14.  Welcomes the various initiatives to create gender-specific early warning and conflict surveillance indicators, e.g. those taken in the UN Development Fund for Women (UNIFEM), the Council of Europe, the Swiss Foundation for Peace, International Alert and the Forum on Early Warning and Early Response;

15.  Welcomes the fact that in 2005, Council tackled the application of UNSCR 1325 (2000) within the framework of the European Security and Defence Policy (ESDP) and that it deals with gender mainstreaming and asks the Council not to overlook the need to integrate human rights and gender-equality advisers within the civil peace-keeping forces run by the European Union, and to ensure gender mainstreaming training;

16.  Reiterates the previous calls for effective parliamentary scrutiny of the ESDP;

17.  Emphasises the importance of the implementation and further development of generic standards of behaviour for ESDP operations, due attention being paid to the consistency of those rules with the rules governing other types of EU presence in third countries, as well as the Guidelines on protection of civilians in EU-led crisis management operations;

18.  Strongly welcomes the Council's 'operational paper' as adopted in November 2005 on the 'Implementation of UNSCR 1325 (2000) in the context of ESDP';

19.  Calls on the EU to support measures aimed at increasing significantly the number of women at all levels in all ESDP missions, in particular to stimulate the candidature of women and to submit their names as candidates for positions as military, police and political officers in ESDP missions at the earliest stage of the planning of such missions;

20.  Is convinced that ESDP mission planning should take into account the inclusion of local women's organisations in the peace process to build on the specific contribution which they can make and to recognise the particular ways in which women are affected by conflict;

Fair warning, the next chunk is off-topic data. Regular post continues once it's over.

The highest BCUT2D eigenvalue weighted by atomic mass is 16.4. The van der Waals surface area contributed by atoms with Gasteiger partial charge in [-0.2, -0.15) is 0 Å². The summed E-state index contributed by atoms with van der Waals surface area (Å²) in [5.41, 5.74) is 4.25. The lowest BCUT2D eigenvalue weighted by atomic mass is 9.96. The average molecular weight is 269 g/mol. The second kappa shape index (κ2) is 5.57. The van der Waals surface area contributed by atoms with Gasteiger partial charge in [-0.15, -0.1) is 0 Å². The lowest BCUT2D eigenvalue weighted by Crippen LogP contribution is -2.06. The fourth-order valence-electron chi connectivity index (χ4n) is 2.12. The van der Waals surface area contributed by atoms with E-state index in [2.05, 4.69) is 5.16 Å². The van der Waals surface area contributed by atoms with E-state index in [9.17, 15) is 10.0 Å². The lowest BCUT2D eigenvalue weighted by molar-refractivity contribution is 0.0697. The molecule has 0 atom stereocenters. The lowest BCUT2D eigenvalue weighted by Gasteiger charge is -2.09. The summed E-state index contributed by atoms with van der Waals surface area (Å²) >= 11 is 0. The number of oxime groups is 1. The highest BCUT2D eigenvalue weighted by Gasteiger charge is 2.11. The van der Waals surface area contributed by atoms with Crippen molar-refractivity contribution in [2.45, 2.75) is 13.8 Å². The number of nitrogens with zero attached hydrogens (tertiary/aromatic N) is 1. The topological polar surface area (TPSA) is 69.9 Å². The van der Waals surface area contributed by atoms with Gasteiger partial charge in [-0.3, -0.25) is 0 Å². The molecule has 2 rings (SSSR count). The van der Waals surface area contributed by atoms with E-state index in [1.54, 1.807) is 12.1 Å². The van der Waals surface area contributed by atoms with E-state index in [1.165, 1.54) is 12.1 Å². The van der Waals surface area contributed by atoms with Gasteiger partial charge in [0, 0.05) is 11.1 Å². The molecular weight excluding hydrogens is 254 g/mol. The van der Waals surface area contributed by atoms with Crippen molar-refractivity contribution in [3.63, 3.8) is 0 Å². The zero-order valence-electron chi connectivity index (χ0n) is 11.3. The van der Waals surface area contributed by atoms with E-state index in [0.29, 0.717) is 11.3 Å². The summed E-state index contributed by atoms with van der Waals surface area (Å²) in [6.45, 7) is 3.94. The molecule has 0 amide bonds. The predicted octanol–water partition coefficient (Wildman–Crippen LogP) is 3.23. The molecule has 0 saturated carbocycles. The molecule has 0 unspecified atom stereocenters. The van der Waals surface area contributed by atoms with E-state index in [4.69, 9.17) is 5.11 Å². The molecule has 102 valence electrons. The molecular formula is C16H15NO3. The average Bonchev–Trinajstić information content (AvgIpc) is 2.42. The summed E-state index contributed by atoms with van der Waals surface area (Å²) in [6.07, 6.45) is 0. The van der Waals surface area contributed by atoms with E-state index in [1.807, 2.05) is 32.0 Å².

21.  Encourages the EU to pay more attention to the presence, preparation, training and equipment of police forces within its military missions, since police units represent the principal means of guaranteeing the security of the civilian population, particularly women and children;

22.  Welcomes the fact that the new peace keeping missions set up by the UN since 2000 include gender-equality advisers and that in 2003, such a post was created within the Peace-keeping Operations Department;

23.  Asks that those brave women who have chosen peaceful forms of resistance not be forgotten, since they have paid, and are still paying, for their resistance by imprisonment, house arrest or kidnapping;

24.  Stresses the need to increase the role of women in political decision-making in national reconstruction processes, and also their political presence at the negotiating table; supports the recommendations of UNSCR 1325 (2000) and its abovementioned resolution of 30 November 2000;

25.  Considers it necessary to promote the increased participation and presence of women in the media and in public opinion platforms through which women may make their opinions heard;

26.  Welcomes the Commission's support for the holding of free elections in countries which have experienced conflict, and the participation of women in such elections; also welcomes the fact that women have been appointed to head certain electoral missions and calls urgently for the number of women appointed to head electoral missions to continue to increase;